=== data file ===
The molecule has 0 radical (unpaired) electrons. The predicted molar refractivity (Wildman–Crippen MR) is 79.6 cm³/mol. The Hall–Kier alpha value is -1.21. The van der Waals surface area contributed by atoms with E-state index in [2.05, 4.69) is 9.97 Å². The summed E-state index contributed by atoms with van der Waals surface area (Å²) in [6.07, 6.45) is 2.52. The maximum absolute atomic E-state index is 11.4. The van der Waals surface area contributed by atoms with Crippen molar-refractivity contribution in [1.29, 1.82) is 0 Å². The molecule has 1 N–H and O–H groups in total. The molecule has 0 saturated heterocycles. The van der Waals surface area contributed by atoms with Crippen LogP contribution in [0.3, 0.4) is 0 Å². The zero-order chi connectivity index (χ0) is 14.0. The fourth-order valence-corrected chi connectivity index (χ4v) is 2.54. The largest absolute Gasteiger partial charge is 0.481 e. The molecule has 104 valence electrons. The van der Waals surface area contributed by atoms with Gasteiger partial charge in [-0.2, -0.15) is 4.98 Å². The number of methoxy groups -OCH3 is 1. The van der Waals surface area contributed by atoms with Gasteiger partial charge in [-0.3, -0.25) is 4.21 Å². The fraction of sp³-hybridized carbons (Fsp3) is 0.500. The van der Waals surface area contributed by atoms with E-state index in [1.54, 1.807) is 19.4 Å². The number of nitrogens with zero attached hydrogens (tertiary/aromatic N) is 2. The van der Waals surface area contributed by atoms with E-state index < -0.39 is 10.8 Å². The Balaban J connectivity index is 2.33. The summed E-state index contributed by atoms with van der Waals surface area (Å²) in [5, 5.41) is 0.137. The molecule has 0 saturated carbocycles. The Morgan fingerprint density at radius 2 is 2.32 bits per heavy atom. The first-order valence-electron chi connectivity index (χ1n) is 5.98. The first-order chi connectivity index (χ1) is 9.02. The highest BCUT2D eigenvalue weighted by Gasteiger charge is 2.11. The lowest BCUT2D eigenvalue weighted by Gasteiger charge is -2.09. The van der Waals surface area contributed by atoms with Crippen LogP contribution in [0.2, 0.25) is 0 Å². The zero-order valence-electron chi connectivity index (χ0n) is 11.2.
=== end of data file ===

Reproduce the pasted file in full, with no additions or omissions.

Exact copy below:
The molecule has 0 radical (unpaired) electrons. The predicted molar refractivity (Wildman–Crippen MR) is 79.6 cm³/mol. The Hall–Kier alpha value is -1.21. The van der Waals surface area contributed by atoms with E-state index in [2.05, 4.69) is 9.97 Å². The summed E-state index contributed by atoms with van der Waals surface area (Å²) in [6.07, 6.45) is 2.52. The maximum absolute atomic E-state index is 11.4. The van der Waals surface area contributed by atoms with Crippen molar-refractivity contribution in [1.29, 1.82) is 0 Å². The molecule has 1 N–H and O–H groups in total. The molecule has 0 saturated heterocycles. The van der Waals surface area contributed by atoms with Crippen LogP contribution in [0.3, 0.4) is 0 Å². The zero-order chi connectivity index (χ0) is 14.0. The fourth-order valence-corrected chi connectivity index (χ4v) is 2.54. The largest absolute Gasteiger partial charge is 0.481 e. The molecule has 104 valence electrons. The van der Waals surface area contributed by atoms with Gasteiger partial charge in [-0.2, -0.15) is 4.98 Å². The number of methoxy groups -OCH3 is 1. The van der Waals surface area contributed by atoms with Gasteiger partial charge in [-0.3, -0.25) is 4.21 Å². The fraction of sp³-hybridized carbons (Fsp3) is 0.500. The van der Waals surface area contributed by atoms with E-state index in [1.54, 1.807) is 19.4 Å². The number of nitrogens with zero attached hydrogens (tertiary/aromatic N) is 2. The van der Waals surface area contributed by atoms with E-state index < -0.39 is 10.8 Å². The Balaban J connectivity index is 2.33. The summed E-state index contributed by atoms with van der Waals surface area (Å²) in [5, 5.41) is 0.137. The molecule has 0 saturated carbocycles. The Morgan fingerprint density at radius 2 is 2.32 bits per heavy atom. The first-order valence-electron chi connectivity index (χ1n) is 5.98. The first-order chi connectivity index (χ1) is 9.02. The highest BCUT2D eigenvalue weighted by Gasteiger charge is 2.11. The lowest BCUT2D eigenvalue weighted by Gasteiger charge is -2.09. The van der Waals surface area contributed by atoms with Crippen LogP contribution in [0.2, 0.25) is 0 Å². The zero-order valence-electron chi connectivity index (χ0n) is 11.2.